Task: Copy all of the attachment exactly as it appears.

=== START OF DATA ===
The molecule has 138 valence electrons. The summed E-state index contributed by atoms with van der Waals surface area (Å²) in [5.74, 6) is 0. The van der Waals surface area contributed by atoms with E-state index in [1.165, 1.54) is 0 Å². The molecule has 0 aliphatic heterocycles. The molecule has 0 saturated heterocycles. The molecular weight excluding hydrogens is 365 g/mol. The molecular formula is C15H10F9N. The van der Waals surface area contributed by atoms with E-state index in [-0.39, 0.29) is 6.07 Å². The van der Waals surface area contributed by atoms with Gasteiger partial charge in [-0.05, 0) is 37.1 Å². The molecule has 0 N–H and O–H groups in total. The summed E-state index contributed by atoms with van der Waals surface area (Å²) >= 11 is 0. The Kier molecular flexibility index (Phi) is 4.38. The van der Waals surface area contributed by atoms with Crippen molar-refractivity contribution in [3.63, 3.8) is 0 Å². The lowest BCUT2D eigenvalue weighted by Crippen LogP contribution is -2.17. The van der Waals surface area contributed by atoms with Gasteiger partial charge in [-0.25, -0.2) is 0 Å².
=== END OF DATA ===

The molecule has 138 valence electrons. The summed E-state index contributed by atoms with van der Waals surface area (Å²) in [5.74, 6) is 0. The van der Waals surface area contributed by atoms with E-state index in [1.165, 1.54) is 0 Å². The molecule has 0 aliphatic heterocycles. The molecule has 0 saturated heterocycles. The molecular weight excluding hydrogens is 365 g/mol. The molecular formula is C15H10F9N. The van der Waals surface area contributed by atoms with E-state index in [-0.39, 0.29) is 6.07 Å². The van der Waals surface area contributed by atoms with Gasteiger partial charge in [-0.05, 0) is 37.1 Å². The molecule has 0 N–H and O–H groups in total. The summed E-state index contributed by atoms with van der Waals surface area (Å²) >= 11 is 0. The Kier molecular flexibility index (Phi) is 4.38. The van der Waals surface area contributed by atoms with Crippen molar-refractivity contribution in [3.63, 3.8) is 0 Å². The lowest BCUT2D eigenvalue weighted by Crippen LogP contribution is -2.17. The van der Waals surface area contributed by atoms with Gasteiger partial charge in [-0.25, -0.2) is 0 Å².